EVERETT — The first year in a new home often brings its share of surprises.
Washington State University Everett’s new home, a $64.6 million campus that opened its doors a year ago, is no exception.
Light bathes the four-story, 95,000 square-foot building that houses 14 classrooms, 10 labs and nine seminar rooms.
The ground floor has a tiered lecture hall that can seat 100, as well the capstone laboratory for the mechanical engineering program.
The structure’s 6-ton hardwood staircase and a massive 30-foot tall sculpture by Paul Vexler, of Machias, elicit oohs from visitors.
But beyond the wood, bricks and glass, the new building has brought a sense of place and identity to WSU Everett’s students, faculty and staff.
Before WSU Everett moved into its new digs, the university was Balkanized; its classrooms and offices were scattered across campus at Everett Community College, WSU Everett Chancellor Paul Pitre said.
With enrollment on the rise, space was tight. “We worried we’d run out of classrooms,” Pitre said.
“In 2016-2017, we had to take up additional office space in the city of Everett,” Pitre said. “We had to split academics and student services from administration.”
Pitre expected the new building would ease the crunch — it can accommodate about 1,000 students — but was surprised “by the number of spaces it offered for students to congregate,” he said. Last year, about 550 students attended classes in the new building.
A single campus across Broadway has “allowed us to come back together and at the right time,” Pitre said.
WSU’s Snohomish County presence dates from 2012, when WSU began offering classes for a mechanical engineering degree through the University Center. The center, which has an office in the new building, brings together several universities and colleges, including WSU. Together they offer about 20 bachelor’s and master’s degree programs, Pitre said.
By 2014, WSU Everett had launched three more programs: electrical engineering, hospitality business management and strategic communication. Two years ago, it began offering degrees in software engineering and data analytics. This fall it adds a degree program in organic and sustainable Agriculture. The university offers junior- and senior-level courses for completion of its seven degrees. Since 2014, WSU Everett has graduated 256 students, including 96 last year.
Nashika Stanbro, 38, graduated from WSU Everett with a bachelor’s degree in Integrated Strategic Communications in May, after completing an associate degree in communications at EvCC in 2016.
She spent her junior year taking WSU classes on the EvCC campus.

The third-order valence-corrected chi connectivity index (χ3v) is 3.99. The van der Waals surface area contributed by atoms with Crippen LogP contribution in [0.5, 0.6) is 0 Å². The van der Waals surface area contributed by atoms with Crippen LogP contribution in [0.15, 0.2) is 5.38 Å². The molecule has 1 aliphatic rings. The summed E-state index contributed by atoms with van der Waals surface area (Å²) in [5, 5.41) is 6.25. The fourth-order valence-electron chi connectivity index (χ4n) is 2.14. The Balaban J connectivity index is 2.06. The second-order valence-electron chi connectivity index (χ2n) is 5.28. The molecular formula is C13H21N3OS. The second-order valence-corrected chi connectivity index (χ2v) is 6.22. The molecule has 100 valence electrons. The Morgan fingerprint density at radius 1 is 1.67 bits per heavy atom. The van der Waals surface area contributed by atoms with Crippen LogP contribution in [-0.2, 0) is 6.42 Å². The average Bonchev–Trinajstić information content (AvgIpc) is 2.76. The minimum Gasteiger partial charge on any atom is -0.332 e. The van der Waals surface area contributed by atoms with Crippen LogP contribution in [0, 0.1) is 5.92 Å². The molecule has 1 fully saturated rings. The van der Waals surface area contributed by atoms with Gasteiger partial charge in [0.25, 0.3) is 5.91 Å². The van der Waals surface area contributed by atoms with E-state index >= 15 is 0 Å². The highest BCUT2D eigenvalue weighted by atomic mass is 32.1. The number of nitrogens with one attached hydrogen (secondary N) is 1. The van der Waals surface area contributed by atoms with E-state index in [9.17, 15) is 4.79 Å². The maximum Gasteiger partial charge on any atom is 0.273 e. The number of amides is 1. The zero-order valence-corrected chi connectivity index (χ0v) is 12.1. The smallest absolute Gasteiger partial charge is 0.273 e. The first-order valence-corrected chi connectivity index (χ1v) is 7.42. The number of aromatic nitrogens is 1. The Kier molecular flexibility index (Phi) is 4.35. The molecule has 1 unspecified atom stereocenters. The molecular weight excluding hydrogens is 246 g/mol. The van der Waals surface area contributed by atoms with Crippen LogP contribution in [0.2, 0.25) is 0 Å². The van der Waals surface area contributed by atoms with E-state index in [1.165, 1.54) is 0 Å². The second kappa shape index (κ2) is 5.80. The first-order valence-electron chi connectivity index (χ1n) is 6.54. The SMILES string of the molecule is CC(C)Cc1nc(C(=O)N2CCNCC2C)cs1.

There, she regularly saw students in her own area of study. But it was rare to mingle with WSU students in other disciplines. “Sometimes it would be like ships passing,” Stanbro said. “All the majors were kind of disconnected.”
Last fall, she began taking classes in the new building.
What surprised her was how the new facility made her feel better connected to her fellow students. That connection, in turn, prompted her to become more involved on campus. She gave student tours and helped with orientation as part WSU Everett’s Student Ambassador program.
“I didn’t expect that,” Stanbro said. “I didn’t necessarily see that I would get so involved, but I did.”
A brick-and-mortar location she could point to helped her to answer questions posed by other students, Stanbro said. “They’d ask: ‘Is that a real WSU degree or a WSU Everett degree or an Everett Community College degree?’ ” she recalled. “Our coming here and having our own space helped clear that up.”
Stanbro found herself spending more time on campus. For one, faculty were more accessible. It was easier to schedule office visits, Stanbro said.
“Before I would often go home and do homework, but you’ve got your distractions at home. It’s so comfortable studying and working here,” she said.
Much like a brand new home on the block, the new building has drawn a fair amount of attention, WSU Everett spokesman Randy Bolerjack said.
He expected visitors. What he didn’t expect were the number of educational institutions that have, or want, to tour the new building, “because they want one just like it,” he said.
“UW Tacoma came through the other day and told me they wanted to copy and paste it.”
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